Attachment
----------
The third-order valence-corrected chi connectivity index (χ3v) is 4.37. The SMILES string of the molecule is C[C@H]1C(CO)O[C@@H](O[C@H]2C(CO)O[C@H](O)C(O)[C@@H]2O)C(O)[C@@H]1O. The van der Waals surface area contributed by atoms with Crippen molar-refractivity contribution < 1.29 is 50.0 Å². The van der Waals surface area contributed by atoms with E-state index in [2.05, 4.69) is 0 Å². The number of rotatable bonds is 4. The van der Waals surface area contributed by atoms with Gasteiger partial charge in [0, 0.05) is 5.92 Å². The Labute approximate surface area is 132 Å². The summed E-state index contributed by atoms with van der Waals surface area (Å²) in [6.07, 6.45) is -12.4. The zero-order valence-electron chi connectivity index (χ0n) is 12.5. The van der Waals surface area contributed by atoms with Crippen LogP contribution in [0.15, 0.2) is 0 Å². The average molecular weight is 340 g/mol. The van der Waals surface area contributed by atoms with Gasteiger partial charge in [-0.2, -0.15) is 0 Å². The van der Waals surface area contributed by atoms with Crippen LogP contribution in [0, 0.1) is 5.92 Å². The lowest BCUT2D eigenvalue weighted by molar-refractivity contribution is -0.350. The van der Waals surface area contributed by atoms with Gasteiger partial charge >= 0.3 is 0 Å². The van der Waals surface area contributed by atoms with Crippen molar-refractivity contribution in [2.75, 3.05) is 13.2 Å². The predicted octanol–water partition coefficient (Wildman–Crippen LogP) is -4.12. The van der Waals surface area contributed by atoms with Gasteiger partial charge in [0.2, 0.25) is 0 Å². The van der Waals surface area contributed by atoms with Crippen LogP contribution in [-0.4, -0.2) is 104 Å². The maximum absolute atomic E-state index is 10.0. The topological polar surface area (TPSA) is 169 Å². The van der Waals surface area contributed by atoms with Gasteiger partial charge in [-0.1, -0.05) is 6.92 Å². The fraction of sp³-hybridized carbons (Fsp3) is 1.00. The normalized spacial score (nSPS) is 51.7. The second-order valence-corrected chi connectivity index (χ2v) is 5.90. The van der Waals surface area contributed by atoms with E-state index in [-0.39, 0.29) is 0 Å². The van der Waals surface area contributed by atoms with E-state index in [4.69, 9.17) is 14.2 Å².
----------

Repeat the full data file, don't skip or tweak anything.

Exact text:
The third-order valence-corrected chi connectivity index (χ3v) is 4.37. The SMILES string of the molecule is C[C@H]1C(CO)O[C@@H](O[C@H]2C(CO)O[C@H](O)C(O)[C@@H]2O)C(O)[C@@H]1O. The van der Waals surface area contributed by atoms with Crippen molar-refractivity contribution < 1.29 is 50.0 Å². The van der Waals surface area contributed by atoms with E-state index in [2.05, 4.69) is 0 Å². The number of rotatable bonds is 4. The van der Waals surface area contributed by atoms with Gasteiger partial charge in [0, 0.05) is 5.92 Å². The Labute approximate surface area is 132 Å². The summed E-state index contributed by atoms with van der Waals surface area (Å²) in [6.07, 6.45) is -12.4. The zero-order valence-electron chi connectivity index (χ0n) is 12.5. The van der Waals surface area contributed by atoms with Crippen LogP contribution in [0.15, 0.2) is 0 Å². The average molecular weight is 340 g/mol. The van der Waals surface area contributed by atoms with Gasteiger partial charge in [-0.2, -0.15) is 0 Å². The van der Waals surface area contributed by atoms with Crippen LogP contribution in [0, 0.1) is 5.92 Å². The lowest BCUT2D eigenvalue weighted by molar-refractivity contribution is -0.350. The van der Waals surface area contributed by atoms with Gasteiger partial charge >= 0.3 is 0 Å². The van der Waals surface area contributed by atoms with Crippen molar-refractivity contribution in [2.75, 3.05) is 13.2 Å². The predicted octanol–water partition coefficient (Wildman–Crippen LogP) is -4.12. The van der Waals surface area contributed by atoms with Gasteiger partial charge in [0.2, 0.25) is 0 Å². The van der Waals surface area contributed by atoms with Crippen LogP contribution in [-0.4, -0.2) is 104 Å². The maximum absolute atomic E-state index is 10.0. The topological polar surface area (TPSA) is 169 Å². The van der Waals surface area contributed by atoms with Gasteiger partial charge in [-0.1, -0.05) is 6.92 Å². The fraction of sp³-hybridized carbons (Fsp3) is 1.00. The normalized spacial score (nSPS) is 51.7. The second-order valence-corrected chi connectivity index (χ2v) is 5.90. The van der Waals surface area contributed by atoms with E-state index in [-0.39, 0.29) is 0 Å². The van der Waals surface area contributed by atoms with E-state index in [4.69, 9.17) is 14.2 Å².